5 of the Best Educational Apps for Kids of All Ages

Educational apps are everywhere, yet few are useful enough to dramatically improve grades, memorization ability, or intellectual advancement in general. This roundup of the best educational apps has been meticulously thought out to give the average student and user the most usage – both in their educational career and beyond.

Swift Playgrounds


More and more kids are being taught the importance of starting to code at an early age to make more connections in their brains and to give them an edge in their future professional lives. Swift Playgrounds is a free app available for iPads running iOS 10 or later that teaches kids the ins and outs of learning to code – all while keeping a game-like look and feel.

In “The Fundamentals of Swift ” users are taught concepts such as commands, functions, loops, and so much more. As your character, Byte, progresses through the world, more difficult concepts will need to be learnt to overcome certain tasks. Once a foundation is built, you can move on to more complex modules and even code for toys like the Lego Mindstorms or Parrot drones.



Duolingo is a fantastic app for picking up a new language, available on Android, iOS, and the browser. The app is broken into small pieces of learning material, meant to take up just about fifteen minutes of your day for each session. With this, a variety of mini games allows you to more easily learn and maintain the material.

As you progress through the material, previously learnt material is interweaved into the lessons. Stay motivated through a streak count which is logged when you spend time each day. In addition, missing too many questions and “losing” hearts will require restarting the lesson. This prevents you from breezing through the information without retaining all of it. All in all, Duolingo is more personable and a lot better than learning in grade school.



Teachers can add kids to their group on Edmodo to share information and even host quizzes, tests, and assignments. Students are able to leave feedback and comments as well. It is most definitely the easiest way to keep tabs on assignment updates and to submit projects, tests, quizzes, and questions digitally. Edmodo is available on Android, iOS, and the browser.

One shortcoming, though, is that if the teacher does not support or use the app in their classroom, the students will not be able to either. Recently, forms of cheating within the app (such as pressing and holding on a word and tapping to view a definition) have led faculty to try to implement apps like Canvas into the classroom instead. Even if that is the case, there is room for Edmodo as a superior educational communications and collaboration app.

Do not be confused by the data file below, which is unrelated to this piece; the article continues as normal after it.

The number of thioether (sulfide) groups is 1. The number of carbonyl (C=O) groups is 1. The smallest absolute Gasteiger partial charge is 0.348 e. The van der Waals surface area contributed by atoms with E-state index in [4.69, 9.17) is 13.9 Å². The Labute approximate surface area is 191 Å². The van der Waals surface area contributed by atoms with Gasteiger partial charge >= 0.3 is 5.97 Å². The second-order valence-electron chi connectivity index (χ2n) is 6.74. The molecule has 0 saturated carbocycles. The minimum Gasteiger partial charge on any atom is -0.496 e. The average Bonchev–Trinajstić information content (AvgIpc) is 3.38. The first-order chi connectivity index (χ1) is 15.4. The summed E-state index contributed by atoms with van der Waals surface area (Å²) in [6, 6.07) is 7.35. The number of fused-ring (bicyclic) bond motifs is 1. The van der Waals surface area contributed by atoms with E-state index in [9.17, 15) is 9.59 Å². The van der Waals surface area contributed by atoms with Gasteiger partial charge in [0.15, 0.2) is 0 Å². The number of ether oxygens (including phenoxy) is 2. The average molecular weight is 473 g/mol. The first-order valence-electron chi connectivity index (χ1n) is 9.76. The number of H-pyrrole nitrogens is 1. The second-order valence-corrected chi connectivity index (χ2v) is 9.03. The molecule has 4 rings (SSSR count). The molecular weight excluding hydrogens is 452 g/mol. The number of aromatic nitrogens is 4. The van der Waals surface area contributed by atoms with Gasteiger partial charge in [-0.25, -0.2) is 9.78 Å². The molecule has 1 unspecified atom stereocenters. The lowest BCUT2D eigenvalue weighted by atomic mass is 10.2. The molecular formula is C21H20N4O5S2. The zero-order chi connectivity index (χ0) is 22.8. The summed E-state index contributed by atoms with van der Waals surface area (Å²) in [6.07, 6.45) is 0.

For the times that math simply is not “clicking,” Photomath is the ultimate camera calculator. Simply line up your device’s camera with a written or printed math problem. Scans are completed, and the problem is solved in real time. Tap to make edits to the equation and to view the steps to solve the problem. Photomath is available for iOS and Android.

While this is great and all, many students have found themselves to be using the app as a crutch to complete homework – without actually learning the material. In doing so, come exam time, it’s likely they will fail. It is just important to use Photomath as a resourceful learning tool, and nothing more.

Quizlet Flashcards


Rarely ever is there an app that encapsulates the need for a simple, easy-to-use flashcard app that just works – and yet, Quizlet Flashcards manages to do it. Create your own decks or use decks sourced from the Internet. You can use your voice to create desks and then memorize the material through mini games within the app. It is available for free on both Android and iOS. The full Quizlet experience is available online.


Many educational apps seem to have a “cutoff” age. This is where the information presented is no longer useful as a user excels further into their education. The above list of the best educational apps has been designed to help students through their entire schooling, and some of them may even be helpful to your career. Have any thoughts or an app you like? Leave a comment below.

Corbin Telligman
Corbin Telligman

I'm a junior at UT Dallas, a tech enthusiast, an adreneline junkie, and a coffee fanatic.

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